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Teams are constantly “storming”: Here’s how to do it well

Team storming — as defined by psychologist Bruce Tuckman — can be fractious. Done right, the benefits are immense.
A team of people standing around a table in an office.
Daniel Faro / Death to Stock
Key Takeaways
  • The team around us determines everything, from how much we enjoy work to how productive we are.
  • Close friendships between employees boost happiness, productivity, retention, and job satisfaction.
  • If your team isn’t clicking during the storming phase, you can rework the process.
Excerpted from Reworked ©2023 Nicholas Brealey Publishing, an imprint of John Murray Press. Reprinted with permission. This article may not be reproduced for any other use without permission.

Almost all of us will work with other people. Whatever the size of the organization we work for, or even if we work for ourselves, we will connect, communicate and engage with others. The team around us can determine everything, from how much we enjoy work and value the company, through to how productive we are. Other people are too important to ignore, and if things aren’t working, they need reworking. 

Gallup, the global analytics firm which gathers data from the workplace around the world, poses an interesting question in its annual survey: ‘Do you have a best friend at work?’ Many people still draw a line between home and work and therefore consider their best friend to be in their home sphere, possibly from school or the neighborhood where they grew up. However, Gallup is asking specifically about the workplace and places the emphasis on ‘best’ friend because it recognizes the impact of a meaningful and close relationship at work. So, do you have a best friend at work? 

Friendships at work used to be frowned upon. Even today some old-school managers don’t want people being too friendly at work as they view it as disruptive and counterproductive. They believe people will be too busy having fun and socializing to get the work done. Those managers are wrong. People who have a ‘best friend’ at work are shown to be happier and healthier in the workplace and are also seven times more likely to be engaged in their role. Not only that, close friendships between employees boost productivity, retention and job satisfaction.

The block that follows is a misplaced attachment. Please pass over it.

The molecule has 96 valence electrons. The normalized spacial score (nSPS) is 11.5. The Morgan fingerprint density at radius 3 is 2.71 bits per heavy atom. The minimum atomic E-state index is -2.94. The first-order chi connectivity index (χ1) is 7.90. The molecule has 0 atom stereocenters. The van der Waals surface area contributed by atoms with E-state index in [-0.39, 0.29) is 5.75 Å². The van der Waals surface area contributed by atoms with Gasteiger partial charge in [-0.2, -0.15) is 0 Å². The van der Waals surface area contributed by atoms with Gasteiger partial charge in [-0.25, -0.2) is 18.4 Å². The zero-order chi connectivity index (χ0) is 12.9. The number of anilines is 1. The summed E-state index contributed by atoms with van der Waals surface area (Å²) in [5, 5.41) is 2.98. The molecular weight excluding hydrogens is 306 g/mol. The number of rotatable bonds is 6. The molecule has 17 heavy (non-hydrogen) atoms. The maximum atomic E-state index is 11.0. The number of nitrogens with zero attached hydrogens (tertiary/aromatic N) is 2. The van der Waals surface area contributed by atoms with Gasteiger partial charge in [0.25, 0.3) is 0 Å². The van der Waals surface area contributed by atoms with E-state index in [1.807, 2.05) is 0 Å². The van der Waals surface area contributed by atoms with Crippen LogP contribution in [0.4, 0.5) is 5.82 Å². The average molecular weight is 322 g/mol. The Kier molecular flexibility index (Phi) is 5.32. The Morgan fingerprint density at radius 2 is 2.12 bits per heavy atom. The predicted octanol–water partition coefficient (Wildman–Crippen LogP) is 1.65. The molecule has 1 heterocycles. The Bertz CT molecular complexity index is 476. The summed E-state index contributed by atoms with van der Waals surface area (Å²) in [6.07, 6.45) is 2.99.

Those we work with have the ability to make us feel safe, motivated, connected and purposeful. However, they also have the power to disengage us and make us miserable, especially if team dynamics aren’t working or if we feel constantly at loggerheads with our co-workers. 

The idea of a team and team dynamics is a strange one. Within a team, we have a combination of many different people, with different ideas and personalities, all coming together to achieve the same goal. We get thrown together into the mix, under the heading of ‘team,’ and are expected to work well together. Like all successful relationships, a healthy team dynamic is going to take work and dedication. 

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We don’t get to choose our colleagues. In any other realm of our lives, if we were spending hours and hours together, we would think carefully about who we spend that time with. Imagine you had to go on holiday with a friend from your social circle. You wouldn’t leave that to chance. You would think carefully about who you wanted to spend the time with, who is likely to want the same type of vacation as you, and whose company you would enjoy the most. All of that is just for one holiday together, whereas we spend a third of our entire lives at work. Our colleagues really matter.